It is possible to define new e4 API based components and use them in an application which still uses the Eclipse 3.x API. This allows contributing e4 API based views, menus and toolbars to such an application. By using this approach, you can convert these 3.x components step by step to e4 API. How this can be done is shown in the following chapters.

3.2. Extending the Eclipse IDE

The Eclipse IDE uses the same approach as an Eclipse 3.x application on top of an e4 runtime. The e4 API based extensions described in this chapter can, of course, also be used to extend the Eclipse IDE.

4. Using the e4 API in Eclipse 3.x based applications

See https://www.vogella.com/tutorials/EclipsePlugin/article.html - Eclipse Plug-in Tutorial to learn how to use the Eclipse 4.x API in your Eclipse 3.x API based application.

5. Migrating to an e4 API application without 3.x API usage

5.1. Migrating an Eclipse 3.x application completely to the e4 API

If you want to migrate your Eclipse 3.x RCP application completely to the e4 API, you can’t directly reuse existing plugin.xml based user interface components, e.g., 3.x API based views or editors.

Migrating these components involves: * Converting existing user interface contributions via extension points to the application model. * Removing the usage of Singleton objects of the Eclipse platform, e.g. Platform or PlatformUI and use the dependency injection programming model.

5.2. Using 3.x components in e4 API based applications

Using Eclipse 3.x. API based components in e4 API based application is currently not officially supported. Customers which are willing to debug and fix potential issues can still use this approach. As the potential issues depend on the plug-ins which are re-used and as this approach is officially not supported, it is hard to predict which issues are encountered.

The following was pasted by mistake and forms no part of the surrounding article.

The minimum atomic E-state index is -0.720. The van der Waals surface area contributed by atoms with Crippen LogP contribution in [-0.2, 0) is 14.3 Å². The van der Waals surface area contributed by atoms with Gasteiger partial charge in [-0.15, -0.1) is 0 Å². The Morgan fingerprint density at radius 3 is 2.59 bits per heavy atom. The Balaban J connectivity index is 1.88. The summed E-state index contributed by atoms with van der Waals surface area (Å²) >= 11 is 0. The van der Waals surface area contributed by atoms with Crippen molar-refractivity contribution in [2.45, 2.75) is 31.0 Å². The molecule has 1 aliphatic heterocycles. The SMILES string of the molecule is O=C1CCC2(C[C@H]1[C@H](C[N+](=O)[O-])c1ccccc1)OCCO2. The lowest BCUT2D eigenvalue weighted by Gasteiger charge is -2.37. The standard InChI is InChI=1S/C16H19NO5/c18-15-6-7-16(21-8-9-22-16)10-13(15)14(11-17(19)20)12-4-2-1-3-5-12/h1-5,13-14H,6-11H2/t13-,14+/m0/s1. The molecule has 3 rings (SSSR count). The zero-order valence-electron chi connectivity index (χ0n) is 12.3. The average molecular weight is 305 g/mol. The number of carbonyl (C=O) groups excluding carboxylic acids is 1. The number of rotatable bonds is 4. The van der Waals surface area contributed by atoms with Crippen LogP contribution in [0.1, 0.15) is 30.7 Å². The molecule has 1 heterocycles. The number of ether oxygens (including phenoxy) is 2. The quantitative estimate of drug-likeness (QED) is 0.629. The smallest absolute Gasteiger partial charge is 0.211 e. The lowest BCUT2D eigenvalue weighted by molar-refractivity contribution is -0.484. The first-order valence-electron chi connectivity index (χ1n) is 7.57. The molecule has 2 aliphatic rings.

The difference to Using e4 API in 3.x applications is that in the scenario described in this chapter you have an application that uses only the e4 API, i.e., the compatibility layer is not present.

While not supported, some implementations still use this approach which various workarounds. See Example for using 3.x components in e4 API based applications for a small example project.

5.3. Reusing platform components

Most Eclipse IDE components are still based on the Eclipse 3.x API. The Eclipse platform plans to migrate more and more existing components to the e4 API in future releases. This means that certain components which could be reused in Eclipse 3.x RCP application are not available by default.

Currently most components, for example, the IDE perspective switcher, the view switcher, the Progress view, the new project wizard are based on the Eclipse 3.x API and therefore cannot be used without modifications in an e4 API based application.

5.4. Existing replacements for 3.x components for e4 API based applications

The https://www.vogella.com/company/index.html - vogella GmbH provides an Open Source project for an e4 based perspective switcher. See the following URL for details: https://github.com/vogellacompany/e4-perspective-switcher - e4 API based perspective switcher

The Eclipse platform team provides also an Eclipse 4 based progress view. See the following URL for details: https://wiki.eclipse.org/Eclipse4/ProgressView

5.5. Example for using 3.x components in e4 API based applications

If you choose to try this approach despite the warning, you have to define a LegacyIDE.e4xmi file similar to the Eclipse IDE and add your model components to this file. This file can be found in the org.eclipse.ui.workbench plug-in.

Point to that file via the applicationXMI parameter in your org.eclipse.core.runtime.products extension.

A code example for this approach can be found under the following URL:


As said before, this approach is not officially supported by the Eclipse platform team. If you use this approach, you may find hard to solve issues.

6. Learn more about Eclipse RCP development

I hope you enjoyed this tutorial. You find an extended online training at the Eclipse RCP online training website.

8. vogella training and consulting support

Copyright © 2012-2019 vogella GmbH. Free use of the software examples is granted under the terms of the Eclipse Public License 2.0. This tutorial is published under the Creative Commons Attribution-NonCommercial-ShareAlike 3.0 Germany license.